International Atomic Energy Agency (IAEA) Director General Rafael Mariano Grossi said the re-establishment of direct phone communication between the State Nuclear Regulatory Inspectorate of Ukraine (SNRIU) and Chernobyl was an “important step in the process of resuming Ukraine’s regulatory control of the site”.
Russian forces took control of the Chernobyl site and exclusion zone on 24 February, before leaving at the end of March. Direct contact with SNRIU was lost from 10 March, although it continued to receive information about the situation through senior off-site management of the plant.
“This was clearly not a sustainable situation, and it is very good news that the regulator can now contact the plant directly when it needs to,” the IAEA’s Grossi said.
The IAEA says that reliable communication with the regulator is one of “seven indispensable pillars” of nuclear safety and security that the director general outlined at the beginning of the conflict in Ukraine.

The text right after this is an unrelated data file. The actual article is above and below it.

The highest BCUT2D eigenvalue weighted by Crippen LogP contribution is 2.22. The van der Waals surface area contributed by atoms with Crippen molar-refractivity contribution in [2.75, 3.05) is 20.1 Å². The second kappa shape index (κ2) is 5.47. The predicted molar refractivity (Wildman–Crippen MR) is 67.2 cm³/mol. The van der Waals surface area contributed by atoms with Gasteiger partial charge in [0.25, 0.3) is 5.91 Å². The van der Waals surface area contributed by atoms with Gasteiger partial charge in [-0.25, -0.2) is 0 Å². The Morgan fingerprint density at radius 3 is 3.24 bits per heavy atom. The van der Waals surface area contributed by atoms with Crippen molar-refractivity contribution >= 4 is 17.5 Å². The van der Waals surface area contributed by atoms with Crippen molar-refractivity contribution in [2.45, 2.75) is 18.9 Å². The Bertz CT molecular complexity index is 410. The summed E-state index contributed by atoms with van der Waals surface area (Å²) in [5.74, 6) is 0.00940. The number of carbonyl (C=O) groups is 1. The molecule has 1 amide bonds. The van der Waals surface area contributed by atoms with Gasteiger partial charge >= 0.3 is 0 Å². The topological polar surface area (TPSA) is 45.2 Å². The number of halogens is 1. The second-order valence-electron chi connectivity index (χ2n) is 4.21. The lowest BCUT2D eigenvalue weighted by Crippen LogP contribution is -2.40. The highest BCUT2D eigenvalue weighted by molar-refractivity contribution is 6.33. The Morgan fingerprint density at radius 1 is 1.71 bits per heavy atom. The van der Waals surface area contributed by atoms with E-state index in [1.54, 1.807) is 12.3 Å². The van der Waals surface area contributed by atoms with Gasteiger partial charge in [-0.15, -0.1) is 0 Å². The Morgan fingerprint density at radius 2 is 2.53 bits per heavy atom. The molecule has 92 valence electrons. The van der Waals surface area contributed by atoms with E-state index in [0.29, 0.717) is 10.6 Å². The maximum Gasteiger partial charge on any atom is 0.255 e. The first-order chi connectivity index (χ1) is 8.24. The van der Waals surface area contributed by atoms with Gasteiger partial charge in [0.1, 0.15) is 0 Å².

Grossi plans to lead a team of IAEA experts to Chernobyl before the end of the month “to conduct nuclear safety, security and radiological assessments, deliver vital equipment and repair the agency’s remote safeguards monitoring systems”. Footage, including some taken from drones, filmed since the Russian departure, appears to show that they built trenches and other fortifications in parts of the exclusion zone.
The IAEA is still not receiving automated monitoring transmissions from the Chernobyl area – they stopped in early March – although it continues to receive them from Ukraine’s other nuclear power plants.
In its daily updates, Ukraine’s nuclear power plant operator Energoatom said all four of its plants were operating within usual safe limits on Wednesday. Seven of the country’s 15 operational reactors are currently connected to the grid, with the other eight shut down for regular maintenance or held in reserve.